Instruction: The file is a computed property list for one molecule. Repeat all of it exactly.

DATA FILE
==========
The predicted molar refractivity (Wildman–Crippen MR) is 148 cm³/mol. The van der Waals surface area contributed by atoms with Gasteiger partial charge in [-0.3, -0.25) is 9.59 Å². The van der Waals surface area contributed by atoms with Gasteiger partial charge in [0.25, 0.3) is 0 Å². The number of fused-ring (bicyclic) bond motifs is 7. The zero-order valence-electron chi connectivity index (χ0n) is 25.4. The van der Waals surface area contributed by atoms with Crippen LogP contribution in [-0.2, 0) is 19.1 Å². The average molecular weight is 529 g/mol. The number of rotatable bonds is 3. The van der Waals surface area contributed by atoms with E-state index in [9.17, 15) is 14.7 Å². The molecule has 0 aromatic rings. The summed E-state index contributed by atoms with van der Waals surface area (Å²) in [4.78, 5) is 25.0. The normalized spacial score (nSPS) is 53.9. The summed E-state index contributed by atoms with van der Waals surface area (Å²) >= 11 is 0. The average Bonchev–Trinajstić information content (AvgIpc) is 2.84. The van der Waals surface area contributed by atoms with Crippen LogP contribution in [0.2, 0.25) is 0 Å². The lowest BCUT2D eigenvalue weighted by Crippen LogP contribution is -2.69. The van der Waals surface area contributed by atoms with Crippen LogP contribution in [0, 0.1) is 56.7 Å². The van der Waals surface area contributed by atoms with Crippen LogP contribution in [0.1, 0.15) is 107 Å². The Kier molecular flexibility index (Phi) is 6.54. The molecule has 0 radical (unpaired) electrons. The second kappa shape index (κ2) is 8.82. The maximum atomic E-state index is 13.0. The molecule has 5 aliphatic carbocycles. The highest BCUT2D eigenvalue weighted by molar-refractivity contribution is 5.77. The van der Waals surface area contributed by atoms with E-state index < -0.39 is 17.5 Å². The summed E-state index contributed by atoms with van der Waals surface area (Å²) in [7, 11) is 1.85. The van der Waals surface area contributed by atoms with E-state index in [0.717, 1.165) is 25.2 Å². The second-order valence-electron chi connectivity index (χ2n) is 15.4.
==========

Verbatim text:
The predicted molar refractivity (Wildman–Crippen MR) is 148 cm³/mol. The van der Waals surface area contributed by atoms with Gasteiger partial charge in [-0.3, -0.25) is 9.59 Å². The van der Waals surface area contributed by atoms with Gasteiger partial charge in [0.25, 0.3) is 0 Å². The number of fused-ring (bicyclic) bond motifs is 7. The zero-order valence-electron chi connectivity index (χ0n) is 25.4. The van der Waals surface area contributed by atoms with Crippen LogP contribution in [-0.2, 0) is 19.1 Å². The average molecular weight is 529 g/mol. The number of rotatable bonds is 3. The van der Waals surface area contributed by atoms with E-state index in [9.17, 15) is 14.7 Å². The molecule has 0 aromatic rings. The summed E-state index contributed by atoms with van der Waals surface area (Å²) in [4.78, 5) is 25.0. The normalized spacial score (nSPS) is 53.9. The summed E-state index contributed by atoms with van der Waals surface area (Å²) >= 11 is 0. The average Bonchev–Trinajstić information content (AvgIpc) is 2.84. The van der Waals surface area contributed by atoms with Crippen LogP contribution in [0.2, 0.25) is 0 Å². The lowest BCUT2D eigenvalue weighted by Crippen LogP contribution is -2.69. The van der Waals surface area contributed by atoms with Crippen LogP contribution in [0, 0.1) is 56.7 Å². The van der Waals surface area contributed by atoms with Crippen LogP contribution in [0.1, 0.15) is 107 Å². The Kier molecular flexibility index (Phi) is 6.54. The molecule has 0 radical (unpaired) electrons. The second kappa shape index (κ2) is 8.82. The maximum atomic E-state index is 13.0. The molecule has 5 aliphatic carbocycles. The highest BCUT2D eigenvalue weighted by molar-refractivity contribution is 5.77. The van der Waals surface area contributed by atoms with E-state index < -0.39 is 17.5 Å². The summed E-state index contributed by atoms with van der Waals surface area (Å²) in [7, 11) is 1.85. The van der Waals surface area contributed by atoms with E-state index in [0.717, 1.165) is 25.2 Å². The second-order valence-electron chi connectivity index (χ2n) is 15.4.